When even Mayor Murray—who you supposedly had such a close relationship with— PUBLICLY declares his support for Jeanne Kohl-Welles, just hours after hearing the news of your bold and aggressively ambitious power play for her seat, I think it underscores the real reason you withdrew from the Senate seat, Reuven, and had to endure a humiliating public retreat, back into the race for the seat you supposedly were tired of, after a mere 2.5 terms.

    You were obviously met with a barrage of negative reaction from influential Democrats—as you should have been; what exactly were you expecting? Did you think you were running against Pam Roach?

    And what exactly did you have against Senator Kohl-Welles? Where do you disagree with her on policy? Is it her strong and consistent support of our public schools that irks you? Are you angry that she won’t join that group of “Democrats” who are addicted to the campaign funding from High Tech/Hedge Fund/Billionaire Money and who, in return, give them a full assist, either publicly, or behind the scenes, in their ultimate goal of The Privatization of Our Public Schools?

    Real Democrats—the ones who are primarily motivated by the historic achievements, values and principles of our party—care more about DOING something to extend that proud historic tradition of progressivism.

    Ersatz Democrats—who think and vote like the moderate Republicans of days long past— tend to be focused on BEING something, and fulfilling a personal ambition to one day attain the very highest of state or federal offices, with “principles” being an ever-shifting set of amorphous, contradictory values and ideas, finely attuned to whatever they sense might “work” at any given moment, depending on the audience, the issue and what they perceive as the best response or emphasis then and there. And it is often completely different tomorrow, or once they’re “safely” elected and in the desired office.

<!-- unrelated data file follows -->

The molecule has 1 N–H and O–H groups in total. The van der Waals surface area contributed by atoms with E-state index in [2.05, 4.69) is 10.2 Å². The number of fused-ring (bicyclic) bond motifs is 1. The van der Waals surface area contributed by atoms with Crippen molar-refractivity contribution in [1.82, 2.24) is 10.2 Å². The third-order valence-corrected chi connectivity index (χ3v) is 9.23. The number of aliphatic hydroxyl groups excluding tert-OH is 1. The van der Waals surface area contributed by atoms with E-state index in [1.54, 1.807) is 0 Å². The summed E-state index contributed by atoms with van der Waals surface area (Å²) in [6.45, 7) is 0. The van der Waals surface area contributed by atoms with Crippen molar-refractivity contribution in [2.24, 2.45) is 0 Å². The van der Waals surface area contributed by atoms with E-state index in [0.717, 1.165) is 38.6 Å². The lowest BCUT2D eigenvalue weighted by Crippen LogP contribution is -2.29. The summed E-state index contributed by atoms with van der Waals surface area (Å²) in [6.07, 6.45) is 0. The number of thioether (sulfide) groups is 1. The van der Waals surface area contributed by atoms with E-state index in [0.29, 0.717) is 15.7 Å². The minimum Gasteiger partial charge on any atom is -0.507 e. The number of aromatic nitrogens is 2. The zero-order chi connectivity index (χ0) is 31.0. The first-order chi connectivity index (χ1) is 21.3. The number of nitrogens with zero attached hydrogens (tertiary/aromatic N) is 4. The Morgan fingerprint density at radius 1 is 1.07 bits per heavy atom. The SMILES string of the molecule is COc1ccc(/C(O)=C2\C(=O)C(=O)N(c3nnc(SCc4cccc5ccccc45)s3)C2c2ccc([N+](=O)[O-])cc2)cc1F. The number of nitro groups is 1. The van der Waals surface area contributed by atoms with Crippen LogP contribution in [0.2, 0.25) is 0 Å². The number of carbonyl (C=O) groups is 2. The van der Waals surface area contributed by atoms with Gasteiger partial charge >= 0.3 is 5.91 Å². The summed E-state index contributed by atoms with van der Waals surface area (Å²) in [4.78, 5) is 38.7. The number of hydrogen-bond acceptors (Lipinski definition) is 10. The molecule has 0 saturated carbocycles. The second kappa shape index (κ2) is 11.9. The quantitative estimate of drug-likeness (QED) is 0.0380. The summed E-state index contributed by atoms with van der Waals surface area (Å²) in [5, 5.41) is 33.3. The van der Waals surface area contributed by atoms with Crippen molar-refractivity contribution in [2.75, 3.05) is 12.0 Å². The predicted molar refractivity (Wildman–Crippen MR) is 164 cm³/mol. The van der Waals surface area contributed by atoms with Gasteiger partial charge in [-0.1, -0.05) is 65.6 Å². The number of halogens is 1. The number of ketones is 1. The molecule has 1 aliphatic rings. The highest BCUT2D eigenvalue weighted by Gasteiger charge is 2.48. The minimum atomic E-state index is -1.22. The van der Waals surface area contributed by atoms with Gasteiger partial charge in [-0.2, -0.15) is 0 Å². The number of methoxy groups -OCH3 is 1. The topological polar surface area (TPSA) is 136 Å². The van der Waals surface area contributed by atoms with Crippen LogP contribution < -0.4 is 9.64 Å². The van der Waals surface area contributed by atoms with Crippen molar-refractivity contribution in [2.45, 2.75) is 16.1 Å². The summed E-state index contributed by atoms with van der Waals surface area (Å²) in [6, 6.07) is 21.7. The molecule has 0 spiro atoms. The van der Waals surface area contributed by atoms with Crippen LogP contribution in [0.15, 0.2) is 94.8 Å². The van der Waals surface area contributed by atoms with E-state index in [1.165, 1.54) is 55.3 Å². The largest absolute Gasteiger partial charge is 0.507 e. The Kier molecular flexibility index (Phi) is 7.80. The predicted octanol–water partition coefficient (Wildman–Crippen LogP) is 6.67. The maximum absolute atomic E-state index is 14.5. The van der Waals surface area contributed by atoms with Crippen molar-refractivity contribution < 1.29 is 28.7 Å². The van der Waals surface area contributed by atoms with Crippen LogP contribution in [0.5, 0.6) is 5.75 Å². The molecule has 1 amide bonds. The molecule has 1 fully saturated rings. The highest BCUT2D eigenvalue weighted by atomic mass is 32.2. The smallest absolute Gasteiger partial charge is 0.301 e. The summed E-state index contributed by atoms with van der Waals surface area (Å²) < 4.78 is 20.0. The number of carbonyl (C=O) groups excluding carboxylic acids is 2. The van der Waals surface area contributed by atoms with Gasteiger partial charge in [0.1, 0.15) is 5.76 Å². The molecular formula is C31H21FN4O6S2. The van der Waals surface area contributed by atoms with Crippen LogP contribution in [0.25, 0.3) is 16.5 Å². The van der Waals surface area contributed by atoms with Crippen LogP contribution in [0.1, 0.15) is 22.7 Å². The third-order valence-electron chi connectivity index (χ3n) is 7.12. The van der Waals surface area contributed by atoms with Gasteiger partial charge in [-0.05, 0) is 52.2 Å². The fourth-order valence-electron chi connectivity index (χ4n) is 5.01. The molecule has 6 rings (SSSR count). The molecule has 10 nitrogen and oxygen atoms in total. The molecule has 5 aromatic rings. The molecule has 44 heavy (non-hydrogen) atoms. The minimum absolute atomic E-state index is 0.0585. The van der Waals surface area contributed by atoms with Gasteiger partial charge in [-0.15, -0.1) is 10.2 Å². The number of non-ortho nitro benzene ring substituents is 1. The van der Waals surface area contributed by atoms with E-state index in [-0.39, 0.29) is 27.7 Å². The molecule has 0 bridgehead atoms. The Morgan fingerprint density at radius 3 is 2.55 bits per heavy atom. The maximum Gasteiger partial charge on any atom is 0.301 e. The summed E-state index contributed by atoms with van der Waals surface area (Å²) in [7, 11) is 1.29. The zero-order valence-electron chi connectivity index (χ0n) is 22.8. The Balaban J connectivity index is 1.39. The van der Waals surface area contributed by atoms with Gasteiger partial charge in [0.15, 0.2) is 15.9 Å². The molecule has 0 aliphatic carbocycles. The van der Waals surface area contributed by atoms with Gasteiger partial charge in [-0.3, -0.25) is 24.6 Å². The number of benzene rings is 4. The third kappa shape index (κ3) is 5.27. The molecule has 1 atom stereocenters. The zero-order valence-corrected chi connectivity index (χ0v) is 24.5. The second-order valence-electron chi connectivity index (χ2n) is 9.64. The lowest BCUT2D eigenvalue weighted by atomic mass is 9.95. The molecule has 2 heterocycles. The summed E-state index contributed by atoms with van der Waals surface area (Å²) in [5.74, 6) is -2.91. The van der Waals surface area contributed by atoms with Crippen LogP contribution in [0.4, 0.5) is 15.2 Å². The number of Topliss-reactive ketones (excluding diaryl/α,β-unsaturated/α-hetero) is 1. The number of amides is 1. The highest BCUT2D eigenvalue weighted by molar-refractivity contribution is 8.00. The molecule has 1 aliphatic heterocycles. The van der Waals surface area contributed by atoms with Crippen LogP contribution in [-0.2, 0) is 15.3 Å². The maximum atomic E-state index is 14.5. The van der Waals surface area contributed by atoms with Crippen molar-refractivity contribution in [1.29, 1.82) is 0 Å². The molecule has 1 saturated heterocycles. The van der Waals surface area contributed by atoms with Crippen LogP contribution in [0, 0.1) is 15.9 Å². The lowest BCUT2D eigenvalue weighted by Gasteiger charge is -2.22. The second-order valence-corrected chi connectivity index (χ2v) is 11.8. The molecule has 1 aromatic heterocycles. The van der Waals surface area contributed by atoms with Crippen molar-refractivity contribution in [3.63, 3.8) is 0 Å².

I think most of us unfortunately have come to see Senator Kohl-Welles as the former, and you, Reuven, as the latter.

    And, despite your attempts to spin this as something your “proud” of, I think most of us know it was a most shocking and humbling public rebuke for you. But hopefully it will also serve as a reality check, one that will make you take stock of everything and become clear about your reasons for choosing elective office and who’s side you’re on.

    You can’t serve both the Wall Street crowd that is salivating for our public schools AND claim to be supportive of the families who pay for those schools, send their children to those schools and love and respect the principals and teachers and staff at those schools.